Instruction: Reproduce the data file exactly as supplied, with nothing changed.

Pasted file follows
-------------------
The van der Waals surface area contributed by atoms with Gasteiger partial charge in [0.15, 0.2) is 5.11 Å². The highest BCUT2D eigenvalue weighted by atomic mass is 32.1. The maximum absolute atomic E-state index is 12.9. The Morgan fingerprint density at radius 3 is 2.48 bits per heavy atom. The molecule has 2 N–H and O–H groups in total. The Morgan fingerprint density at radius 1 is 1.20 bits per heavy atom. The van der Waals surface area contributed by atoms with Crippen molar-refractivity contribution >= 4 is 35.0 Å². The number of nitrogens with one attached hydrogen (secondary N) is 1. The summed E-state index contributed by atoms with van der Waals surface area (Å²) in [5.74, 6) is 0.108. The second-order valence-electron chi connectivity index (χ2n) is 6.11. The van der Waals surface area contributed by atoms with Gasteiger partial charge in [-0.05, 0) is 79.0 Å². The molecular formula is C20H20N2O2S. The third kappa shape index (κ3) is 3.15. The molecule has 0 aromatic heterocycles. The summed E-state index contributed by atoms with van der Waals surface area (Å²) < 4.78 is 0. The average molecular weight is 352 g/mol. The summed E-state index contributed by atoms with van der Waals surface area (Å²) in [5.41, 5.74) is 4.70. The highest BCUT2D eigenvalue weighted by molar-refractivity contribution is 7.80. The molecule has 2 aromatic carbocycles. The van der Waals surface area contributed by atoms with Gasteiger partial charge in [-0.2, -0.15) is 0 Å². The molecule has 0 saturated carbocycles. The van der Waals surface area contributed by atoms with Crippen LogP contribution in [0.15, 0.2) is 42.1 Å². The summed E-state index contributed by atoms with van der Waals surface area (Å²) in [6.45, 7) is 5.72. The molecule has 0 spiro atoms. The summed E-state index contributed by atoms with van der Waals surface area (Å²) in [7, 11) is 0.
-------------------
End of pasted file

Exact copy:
The van der Waals surface area contributed by atoms with Gasteiger partial charge in [0.15, 0.2) is 5.11 Å². The highest BCUT2D eigenvalue weighted by atomic mass is 32.1. The maximum absolute atomic E-state index is 12.9. The Morgan fingerprint density at radius 3 is 2.48 bits per heavy atom. The molecule has 2 N–H and O–H groups in total. The Morgan fingerprint density at radius 1 is 1.20 bits per heavy atom. The van der Waals surface area contributed by atoms with Crippen molar-refractivity contribution >= 4 is 35.0 Å². The number of nitrogens with one attached hydrogen (secondary N) is 1. The summed E-state index contributed by atoms with van der Waals surface area (Å²) in [5.74, 6) is 0.108. The second-order valence-electron chi connectivity index (χ2n) is 6.11. The van der Waals surface area contributed by atoms with Gasteiger partial charge in [-0.05, 0) is 79.0 Å². The molecular formula is C20H20N2O2S. The third kappa shape index (κ3) is 3.15. The molecule has 0 aromatic heterocycles. The summed E-state index contributed by atoms with van der Waals surface area (Å²) < 4.78 is 0. The average molecular weight is 352 g/mol. The summed E-state index contributed by atoms with van der Waals surface area (Å²) in [5.41, 5.74) is 4.70. The highest BCUT2D eigenvalue weighted by molar-refractivity contribution is 7.80. The molecule has 2 aromatic carbocycles. The van der Waals surface area contributed by atoms with Gasteiger partial charge in [-0.2, -0.15) is 0 Å². The molecule has 0 saturated carbocycles. The van der Waals surface area contributed by atoms with Crippen LogP contribution in [0.15, 0.2) is 42.1 Å². The summed E-state index contributed by atoms with van der Waals surface area (Å²) in [6.45, 7) is 5.72. The molecule has 0 spiro atoms. The summed E-state index contributed by atoms with van der Waals surface area (Å²) in [7, 11) is 0.